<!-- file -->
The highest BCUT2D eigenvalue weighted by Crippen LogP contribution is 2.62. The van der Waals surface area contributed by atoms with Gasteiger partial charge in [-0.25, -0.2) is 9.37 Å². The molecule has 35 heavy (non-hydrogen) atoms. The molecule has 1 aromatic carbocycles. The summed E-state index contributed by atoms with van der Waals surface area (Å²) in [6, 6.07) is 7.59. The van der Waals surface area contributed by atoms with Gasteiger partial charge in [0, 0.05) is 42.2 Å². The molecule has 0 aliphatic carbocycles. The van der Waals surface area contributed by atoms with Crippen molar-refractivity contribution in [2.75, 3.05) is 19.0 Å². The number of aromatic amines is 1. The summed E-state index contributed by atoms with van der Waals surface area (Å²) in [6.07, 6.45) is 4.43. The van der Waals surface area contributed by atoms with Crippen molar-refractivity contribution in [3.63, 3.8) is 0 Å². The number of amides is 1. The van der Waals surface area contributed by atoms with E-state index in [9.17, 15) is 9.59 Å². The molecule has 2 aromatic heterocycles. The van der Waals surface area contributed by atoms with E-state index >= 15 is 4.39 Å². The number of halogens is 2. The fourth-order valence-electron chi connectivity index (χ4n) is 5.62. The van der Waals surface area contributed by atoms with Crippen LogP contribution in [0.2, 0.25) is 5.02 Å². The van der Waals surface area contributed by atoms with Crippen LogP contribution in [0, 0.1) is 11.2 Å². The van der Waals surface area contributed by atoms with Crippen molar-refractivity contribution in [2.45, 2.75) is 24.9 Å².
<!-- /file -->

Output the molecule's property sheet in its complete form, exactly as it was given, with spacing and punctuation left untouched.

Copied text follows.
The highest BCUT2D eigenvalue weighted by Crippen LogP contribution is 2.62. The van der Waals surface area contributed by atoms with Gasteiger partial charge in [-0.25, -0.2) is 9.37 Å². The molecule has 35 heavy (non-hydrogen) atoms. The molecule has 1 aromatic carbocycles. The summed E-state index contributed by atoms with van der Waals surface area (Å²) in [6, 6.07) is 7.59. The van der Waals surface area contributed by atoms with Gasteiger partial charge in [0, 0.05) is 42.2 Å². The molecule has 0 aliphatic carbocycles. The van der Waals surface area contributed by atoms with Crippen molar-refractivity contribution in [2.75, 3.05) is 19.0 Å². The number of aromatic amines is 1. The summed E-state index contributed by atoms with van der Waals surface area (Å²) in [6.07, 6.45) is 4.43. The van der Waals surface area contributed by atoms with Crippen molar-refractivity contribution in [3.63, 3.8) is 0 Å². The number of amides is 1. The van der Waals surface area contributed by atoms with E-state index in [9.17, 15) is 9.59 Å². The molecule has 2 aromatic heterocycles. The van der Waals surface area contributed by atoms with E-state index >= 15 is 4.39 Å². The number of halogens is 2. The fourth-order valence-electron chi connectivity index (χ4n) is 5.62. The van der Waals surface area contributed by atoms with Crippen LogP contribution in [0.2, 0.25) is 5.02 Å². The van der Waals surface area contributed by atoms with Crippen LogP contribution in [0, 0.1) is 11.2 Å². The van der Waals surface area contributed by atoms with Crippen molar-refractivity contribution in [2.45, 2.75) is 24.9 Å².